Written By the God Who Sees

Dear Little One, 

You’re seen. Behind the instantaneous smile, the immediate laughter and the flamboyant charm, I see you. I recognize your desire to hide, even when you stand in front of the mirror and challenge Me to prove your value. I hear the brokenness in the laughter, I feel the tears behind the smile. 

You don’t think you can tell Me you’re hurting because you’re so accustomed to playing a part in healing someone else. Stop. I’m not broken. I’m not in need of you. You need Me. Let yourself be broken and hurt in My presence. As your Creator, I can only heal what you show Me. Your cracked heart merely hurts My heart, it doesn’t overwhelm, anger, or turn Me away. But you do have to give it to Me. 

Please? 

I see you when no one does. I hear you cry when everyone else only hears you laugh. I feel your fear when everyone else only sees your confident leadership. You’re not confident, are you? You believe in My power for everyone but yourself, don’t you? 

Why? 

Do you understand that your purpose, value, and reason was found the moment you were conceived? Do you understand that when I breathed life into your lungs, I not only gave you purpose, I gave you My purpose, My joy, My love? Because of Me, your pain isn’t weakness, it’s strength. Because of Me, your identity isn’t found in your mistakes.

You are found in Me.

I haven’t call you to lead alone. I called you to be Mine. Hold on to the fact that you’re Mine. When you feel invisible, you’re Mine. When you feel alone, you’re still Mine; besides, you’ve never been alone a millisecond of your existence. 

You tell people you love the fact you’ve learned I am Elroi, the God Who Sees. But Child, why haven’t you let that Truth sink in when you’ve needed it most? 

I love you. I’m here. You are not invisible to Me. 

Your One and Only Elroi

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End it More


It started yesterday. The #EndItMovement. Americans finally decided to admit that slavery still exists. Social media was inundated with red Xs as a way to be a voice to the voiceless. Christians finally decided to live out the mindset that sin festers in silence. 

I wept over each picture I saw. Tears of acknowledged bitterness now healed. Tears of fear now at peace. Tears which once went unnoticed now being seen by people who don’t even know who I am or why I cry. 

Acknowledging modern day slavery is near and dear to my heart for reasons not fully mine to tell. Regardless of that, I’m reminded of a truth which has haunted my friends for years and so, therefore, haunted me as well.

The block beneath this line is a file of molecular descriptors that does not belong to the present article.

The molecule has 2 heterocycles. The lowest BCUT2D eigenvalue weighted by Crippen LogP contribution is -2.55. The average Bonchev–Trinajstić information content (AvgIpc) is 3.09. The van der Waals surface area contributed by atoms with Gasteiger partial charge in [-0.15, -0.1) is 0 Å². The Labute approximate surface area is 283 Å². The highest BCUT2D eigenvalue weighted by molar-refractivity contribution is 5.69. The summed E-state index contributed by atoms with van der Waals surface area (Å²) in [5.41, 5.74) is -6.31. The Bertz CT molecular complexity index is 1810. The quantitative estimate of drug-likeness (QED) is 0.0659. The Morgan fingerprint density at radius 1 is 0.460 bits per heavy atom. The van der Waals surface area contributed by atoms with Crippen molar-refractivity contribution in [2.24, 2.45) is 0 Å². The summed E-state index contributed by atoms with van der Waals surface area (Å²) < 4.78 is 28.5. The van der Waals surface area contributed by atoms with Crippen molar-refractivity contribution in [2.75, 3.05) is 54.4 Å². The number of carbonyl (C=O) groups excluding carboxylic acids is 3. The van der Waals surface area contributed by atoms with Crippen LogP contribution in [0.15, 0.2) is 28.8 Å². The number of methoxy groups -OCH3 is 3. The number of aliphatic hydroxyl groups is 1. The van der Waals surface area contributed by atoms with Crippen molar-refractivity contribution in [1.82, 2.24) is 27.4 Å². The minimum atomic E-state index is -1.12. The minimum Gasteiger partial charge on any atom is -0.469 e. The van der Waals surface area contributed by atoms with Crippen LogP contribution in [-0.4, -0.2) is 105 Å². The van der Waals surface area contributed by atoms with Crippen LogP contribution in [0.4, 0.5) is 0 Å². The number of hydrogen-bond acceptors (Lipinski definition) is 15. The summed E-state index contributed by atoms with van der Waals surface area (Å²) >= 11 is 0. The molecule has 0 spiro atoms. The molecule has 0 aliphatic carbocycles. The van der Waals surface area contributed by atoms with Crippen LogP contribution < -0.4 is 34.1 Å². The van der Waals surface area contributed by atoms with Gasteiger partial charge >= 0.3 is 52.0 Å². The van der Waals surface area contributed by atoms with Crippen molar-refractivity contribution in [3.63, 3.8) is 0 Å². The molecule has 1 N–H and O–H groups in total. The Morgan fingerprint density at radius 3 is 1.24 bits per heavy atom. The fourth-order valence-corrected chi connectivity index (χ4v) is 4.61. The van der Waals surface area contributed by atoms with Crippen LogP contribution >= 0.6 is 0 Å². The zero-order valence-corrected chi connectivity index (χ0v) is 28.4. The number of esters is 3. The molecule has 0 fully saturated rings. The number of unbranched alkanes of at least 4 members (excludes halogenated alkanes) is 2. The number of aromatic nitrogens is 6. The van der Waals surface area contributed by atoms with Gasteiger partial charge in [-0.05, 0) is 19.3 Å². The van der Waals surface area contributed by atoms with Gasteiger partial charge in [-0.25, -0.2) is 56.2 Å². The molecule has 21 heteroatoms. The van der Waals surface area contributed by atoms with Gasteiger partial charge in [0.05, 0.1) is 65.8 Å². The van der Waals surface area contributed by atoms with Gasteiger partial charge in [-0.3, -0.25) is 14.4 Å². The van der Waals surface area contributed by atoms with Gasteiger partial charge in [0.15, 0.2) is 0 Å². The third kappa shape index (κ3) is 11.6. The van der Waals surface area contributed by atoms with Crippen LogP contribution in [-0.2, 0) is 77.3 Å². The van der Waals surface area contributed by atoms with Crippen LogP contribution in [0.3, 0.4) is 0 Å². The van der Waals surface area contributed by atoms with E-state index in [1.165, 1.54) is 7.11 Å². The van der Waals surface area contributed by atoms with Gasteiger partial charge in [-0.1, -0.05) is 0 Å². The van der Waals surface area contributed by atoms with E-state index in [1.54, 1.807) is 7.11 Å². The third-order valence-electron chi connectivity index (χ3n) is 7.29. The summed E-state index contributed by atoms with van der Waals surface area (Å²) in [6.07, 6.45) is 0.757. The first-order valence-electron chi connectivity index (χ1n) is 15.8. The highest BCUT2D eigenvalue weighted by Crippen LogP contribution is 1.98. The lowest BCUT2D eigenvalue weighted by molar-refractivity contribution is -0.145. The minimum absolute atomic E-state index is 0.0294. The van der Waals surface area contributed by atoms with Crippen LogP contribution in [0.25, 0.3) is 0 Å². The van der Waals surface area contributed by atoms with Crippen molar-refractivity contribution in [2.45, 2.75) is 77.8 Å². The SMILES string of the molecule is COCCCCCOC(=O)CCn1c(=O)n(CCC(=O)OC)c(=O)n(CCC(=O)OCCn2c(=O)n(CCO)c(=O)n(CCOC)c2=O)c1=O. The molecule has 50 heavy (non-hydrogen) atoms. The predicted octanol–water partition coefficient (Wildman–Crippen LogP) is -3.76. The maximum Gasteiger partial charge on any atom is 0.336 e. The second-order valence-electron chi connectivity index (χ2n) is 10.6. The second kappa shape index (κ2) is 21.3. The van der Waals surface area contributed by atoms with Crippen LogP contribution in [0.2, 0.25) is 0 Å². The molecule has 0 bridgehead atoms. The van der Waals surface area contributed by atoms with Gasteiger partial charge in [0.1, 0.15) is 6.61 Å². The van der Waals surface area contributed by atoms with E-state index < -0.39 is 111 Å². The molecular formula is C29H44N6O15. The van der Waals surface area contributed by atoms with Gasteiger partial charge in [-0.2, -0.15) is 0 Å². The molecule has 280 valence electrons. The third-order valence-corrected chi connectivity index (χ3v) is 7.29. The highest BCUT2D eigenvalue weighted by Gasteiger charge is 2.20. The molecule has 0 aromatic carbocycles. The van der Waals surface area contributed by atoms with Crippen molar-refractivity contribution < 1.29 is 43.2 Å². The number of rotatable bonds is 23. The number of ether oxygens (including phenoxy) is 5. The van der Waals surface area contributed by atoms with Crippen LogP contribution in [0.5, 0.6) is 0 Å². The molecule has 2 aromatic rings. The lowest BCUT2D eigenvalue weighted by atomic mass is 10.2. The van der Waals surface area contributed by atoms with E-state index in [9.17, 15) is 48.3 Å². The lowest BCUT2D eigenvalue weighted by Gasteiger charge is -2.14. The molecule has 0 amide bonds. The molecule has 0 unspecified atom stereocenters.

You can free them, but it’s not enough to free their bodies. 

I have sat with people who were released from their captivity, but could not be convinced that restoration and redemption was theirs. I heard them explain the power of the gospel and then mutter the heartwrenching words, “…At least, it’s powerful for you.” 

I learned from these small encounters that sex slavery especially, no matter your gender, rips your identity to shreds. I’ve cried over humans who are released –“free”– and yet they long for captivity again. Not because they loved it… their nightmarish screams spoke against that belief… but because it was familiar. 

It’s a beautiful thing to stand up for people caught in slavery. Keep it up. Speak up. Scream, for heaven’s sake! But please, I beg of you, if you must speak up, put actions to your words. 

Don’t be shocked when you discover, as I did, that slavery looks normal when you pass it in the grocery store, parking lot or even church. When you see it, do what it takes to stand by these men, women, and children until they’re free physically, emotionally, and spiritually. 

They need you to do more than write an ‘X’ on your wrist. They need you to believe in the all-encompassing power of the Gospel for them when they can’t. That takes action. That takes mercy.

The #EndItMovement takes time.

Blind to Brutality

Four little boys screeched, “Help us! They’re using batons and won’t stop! Lady, please help us! They’re beating us up! They might kill us. They’ll take me to jail! I didn’t do nothin'”  I quietly observed the boys’ laughter-filled playtime, slowly becoming more and more appalled at what they considered play.